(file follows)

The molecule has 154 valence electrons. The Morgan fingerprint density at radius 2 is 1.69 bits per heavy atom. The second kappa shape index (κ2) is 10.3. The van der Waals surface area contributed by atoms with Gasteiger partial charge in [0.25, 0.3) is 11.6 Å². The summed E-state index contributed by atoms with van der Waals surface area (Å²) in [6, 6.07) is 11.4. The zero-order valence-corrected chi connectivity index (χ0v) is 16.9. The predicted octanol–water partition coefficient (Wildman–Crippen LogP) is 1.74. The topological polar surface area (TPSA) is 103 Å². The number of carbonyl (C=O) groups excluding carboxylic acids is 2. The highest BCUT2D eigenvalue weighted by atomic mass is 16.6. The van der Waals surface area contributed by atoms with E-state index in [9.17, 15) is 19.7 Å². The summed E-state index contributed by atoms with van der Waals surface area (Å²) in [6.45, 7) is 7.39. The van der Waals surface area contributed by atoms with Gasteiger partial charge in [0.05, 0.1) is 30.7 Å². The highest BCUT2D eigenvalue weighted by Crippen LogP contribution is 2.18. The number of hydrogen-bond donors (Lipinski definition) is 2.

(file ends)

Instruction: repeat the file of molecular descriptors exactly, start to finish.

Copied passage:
The molecule has 154 valence electrons. The Morgan fingerprint density at radius 2 is 1.69 bits per heavy atom. The second kappa shape index (κ2) is 10.3. The van der Waals surface area contributed by atoms with Gasteiger partial charge in [0.25, 0.3) is 11.6 Å². The summed E-state index contributed by atoms with van der Waals surface area (Å²) in [6, 6.07) is 11.4. The zero-order valence-corrected chi connectivity index (χ0v) is 16.9. The predicted octanol–water partition coefficient (Wildman–Crippen LogP) is 1.74. The topological polar surface area (TPSA) is 103 Å². The number of carbonyl (C=O) groups excluding carboxylic acids is 2. The highest BCUT2D eigenvalue weighted by atomic mass is 16.6. The van der Waals surface area contributed by atoms with E-state index in [9.17, 15) is 19.7 Å². The summed E-state index contributed by atoms with van der Waals surface area (Å²) in [6.45, 7) is 7.39. The van der Waals surface area contributed by atoms with Gasteiger partial charge in [0.05, 0.1) is 30.7 Å². The highest BCUT2D eigenvalue weighted by Crippen LogP contribution is 2.18. The number of hydrogen-bond donors (Lipinski definition) is 2.